UN-Habitat’s Deputy Executive Director, Aisa Kirabo Kacyira, will chair an important session on access to urban mobility for women and girls at the 58th session on the Commission for the Status of Women.
The event, titled “Equitable Urban Mobility – Supporting the Empowerment of Women and Girls” will take place on Tuesday 18th March at 1830 at the UN Headquarters in New York and will explore the current challenges facing women with respect to access and safety when it comes to urban mobility. The event will serve to provide a platform for UN-Habitat partners to share their experiences in the promotion of inclusive urban mobility solutions which drive the accessibility agenda as an effective means of empowerment for women and girls.
The event, which will feature key speakers from the United Nations Population Fund (UNFPA), UN Women, the Huariou Commission and other grassroots women's groups, will also aim at producing a statement for the inclusion of indicators and targets on urban sustainable development for the Sustainable Development Goals and the Post-2015 agenda.
Immediately following the event, there will also be a guided safety walk around the neighborhood showcasing a new urban safety mobile phone app called Safetipin. Safetipin allows users to assess the safety of an area based on information uploaded by other users with respect to street lighting, frequency of use and other safety-related criteria. It also allows victims to upload information about previous safety incidents to highlight hotspots of violence or crime in any given area.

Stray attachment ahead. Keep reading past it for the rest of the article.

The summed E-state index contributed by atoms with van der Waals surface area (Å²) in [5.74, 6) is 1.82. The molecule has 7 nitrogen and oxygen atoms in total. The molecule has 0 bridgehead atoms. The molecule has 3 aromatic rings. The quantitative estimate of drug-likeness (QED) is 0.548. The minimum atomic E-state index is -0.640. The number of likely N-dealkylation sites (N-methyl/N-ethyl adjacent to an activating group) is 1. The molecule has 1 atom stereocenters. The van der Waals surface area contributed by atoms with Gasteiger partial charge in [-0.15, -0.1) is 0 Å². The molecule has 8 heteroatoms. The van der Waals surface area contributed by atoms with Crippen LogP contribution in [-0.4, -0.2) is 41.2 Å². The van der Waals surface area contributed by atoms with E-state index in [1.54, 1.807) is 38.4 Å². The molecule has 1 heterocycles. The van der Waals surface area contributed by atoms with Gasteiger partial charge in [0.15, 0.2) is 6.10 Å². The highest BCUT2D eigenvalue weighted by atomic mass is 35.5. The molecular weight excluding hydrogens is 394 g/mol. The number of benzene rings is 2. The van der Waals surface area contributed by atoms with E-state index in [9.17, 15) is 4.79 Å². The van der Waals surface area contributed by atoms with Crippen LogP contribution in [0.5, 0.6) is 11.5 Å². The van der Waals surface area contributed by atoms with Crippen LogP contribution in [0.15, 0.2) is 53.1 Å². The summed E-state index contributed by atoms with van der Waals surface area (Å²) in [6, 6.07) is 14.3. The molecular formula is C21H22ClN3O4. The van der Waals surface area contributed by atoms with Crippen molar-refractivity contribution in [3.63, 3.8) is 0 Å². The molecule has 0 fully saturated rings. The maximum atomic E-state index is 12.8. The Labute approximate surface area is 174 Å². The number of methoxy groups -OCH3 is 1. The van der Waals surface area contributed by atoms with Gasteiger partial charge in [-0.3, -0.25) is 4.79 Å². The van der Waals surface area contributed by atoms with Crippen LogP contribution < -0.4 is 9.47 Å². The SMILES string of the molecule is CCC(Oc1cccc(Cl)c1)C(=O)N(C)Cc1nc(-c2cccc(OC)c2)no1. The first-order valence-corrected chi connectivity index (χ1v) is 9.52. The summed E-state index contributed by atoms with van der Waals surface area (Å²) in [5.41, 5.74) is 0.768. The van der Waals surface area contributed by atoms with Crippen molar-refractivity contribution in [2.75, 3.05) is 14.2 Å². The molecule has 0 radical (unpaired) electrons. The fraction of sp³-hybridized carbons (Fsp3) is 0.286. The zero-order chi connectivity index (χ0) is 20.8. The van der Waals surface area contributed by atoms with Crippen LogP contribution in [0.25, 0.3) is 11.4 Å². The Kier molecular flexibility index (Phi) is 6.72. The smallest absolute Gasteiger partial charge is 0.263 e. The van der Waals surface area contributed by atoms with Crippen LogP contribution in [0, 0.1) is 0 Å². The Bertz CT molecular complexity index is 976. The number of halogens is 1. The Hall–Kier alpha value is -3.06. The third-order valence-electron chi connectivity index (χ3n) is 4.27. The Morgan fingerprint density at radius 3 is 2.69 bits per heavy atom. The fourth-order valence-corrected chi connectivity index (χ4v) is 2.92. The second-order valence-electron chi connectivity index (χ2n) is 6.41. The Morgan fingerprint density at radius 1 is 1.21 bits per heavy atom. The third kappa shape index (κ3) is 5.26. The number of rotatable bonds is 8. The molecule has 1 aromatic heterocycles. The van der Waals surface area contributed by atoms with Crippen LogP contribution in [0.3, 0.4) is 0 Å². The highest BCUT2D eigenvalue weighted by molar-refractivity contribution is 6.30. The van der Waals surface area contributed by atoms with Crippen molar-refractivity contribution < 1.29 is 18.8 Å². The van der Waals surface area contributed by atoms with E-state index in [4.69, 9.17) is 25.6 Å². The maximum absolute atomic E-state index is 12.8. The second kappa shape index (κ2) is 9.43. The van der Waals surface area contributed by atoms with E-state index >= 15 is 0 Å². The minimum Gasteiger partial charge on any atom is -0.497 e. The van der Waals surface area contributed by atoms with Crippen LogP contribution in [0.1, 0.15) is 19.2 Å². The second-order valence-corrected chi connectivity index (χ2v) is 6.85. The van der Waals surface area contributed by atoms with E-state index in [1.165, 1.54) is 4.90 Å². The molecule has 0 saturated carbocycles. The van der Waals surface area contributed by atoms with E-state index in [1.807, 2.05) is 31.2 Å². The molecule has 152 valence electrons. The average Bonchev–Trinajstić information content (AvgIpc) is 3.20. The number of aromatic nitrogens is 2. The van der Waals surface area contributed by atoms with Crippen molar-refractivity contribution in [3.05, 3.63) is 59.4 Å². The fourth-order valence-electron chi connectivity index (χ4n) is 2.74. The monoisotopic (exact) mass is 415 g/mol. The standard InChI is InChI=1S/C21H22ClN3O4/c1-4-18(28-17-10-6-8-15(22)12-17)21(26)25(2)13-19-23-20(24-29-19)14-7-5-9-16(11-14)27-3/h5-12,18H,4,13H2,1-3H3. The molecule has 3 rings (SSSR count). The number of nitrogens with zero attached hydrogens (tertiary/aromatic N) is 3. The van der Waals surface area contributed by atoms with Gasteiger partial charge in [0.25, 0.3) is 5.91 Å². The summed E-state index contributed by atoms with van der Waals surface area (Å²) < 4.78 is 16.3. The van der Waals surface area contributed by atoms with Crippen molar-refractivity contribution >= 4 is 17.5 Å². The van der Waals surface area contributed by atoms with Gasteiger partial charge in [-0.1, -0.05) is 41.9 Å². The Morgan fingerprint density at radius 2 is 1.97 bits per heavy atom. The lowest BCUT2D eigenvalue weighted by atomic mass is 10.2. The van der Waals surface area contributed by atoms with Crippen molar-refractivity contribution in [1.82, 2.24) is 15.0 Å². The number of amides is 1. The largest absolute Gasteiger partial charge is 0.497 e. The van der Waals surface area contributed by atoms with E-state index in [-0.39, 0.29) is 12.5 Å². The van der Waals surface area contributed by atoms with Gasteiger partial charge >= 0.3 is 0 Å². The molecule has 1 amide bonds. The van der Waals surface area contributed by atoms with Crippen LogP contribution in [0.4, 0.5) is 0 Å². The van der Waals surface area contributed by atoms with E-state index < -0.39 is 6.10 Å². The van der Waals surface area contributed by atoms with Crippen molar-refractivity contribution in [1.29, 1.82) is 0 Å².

More than three billion people currently reside in cities, a figure expected to rise to five billion by 2050. While cities can be sites of safety, opportunity, and access to services — factors that can contribute to poverty alleviation — they can also concentrate risks of violence and insecurity, especially to vulnerable groups such as women and adolescent girls. Unplanned urban growth driven by rapid urbanization has had profound impacts on the dynamics of mobility and transport planning in increasingly complex, socially segregated urban settings.
While affordability of transport for the urban poor, accessibility and, economic and social equity have recently become topical concerns of urban mobility; the gender specific challenges of urban travel are often neglected. There is a strong relationship between poverty and lack of access to adequate urban mobility.
Urban women and girls not only experience the city differently than men and boys, they also face particular risks in urban environments when transiting in the city. In many countries of the world, they have fewer transport options than men and, moreover, they are less likely to have access to private motorized transport.
Furthermore, safety and security in public transport and when commuting on foot are issues that disproportionately affect women. Significant levels of sexual harassment of women on urban public transport systems are frequently reported worldwide and can be further complicated by local cultural factors such as the prohibiting of mixing men and women in public etc. These barriers to urban mobility impact on educational possibilities, access to employment, to health care and to social networks. Indeed, urban mobility is not just about developing transport infrastructure and services but about overcoming the social, economic, political and physical barriers to movement, such as class, gender relations, poverty, physical disabilities and affordability.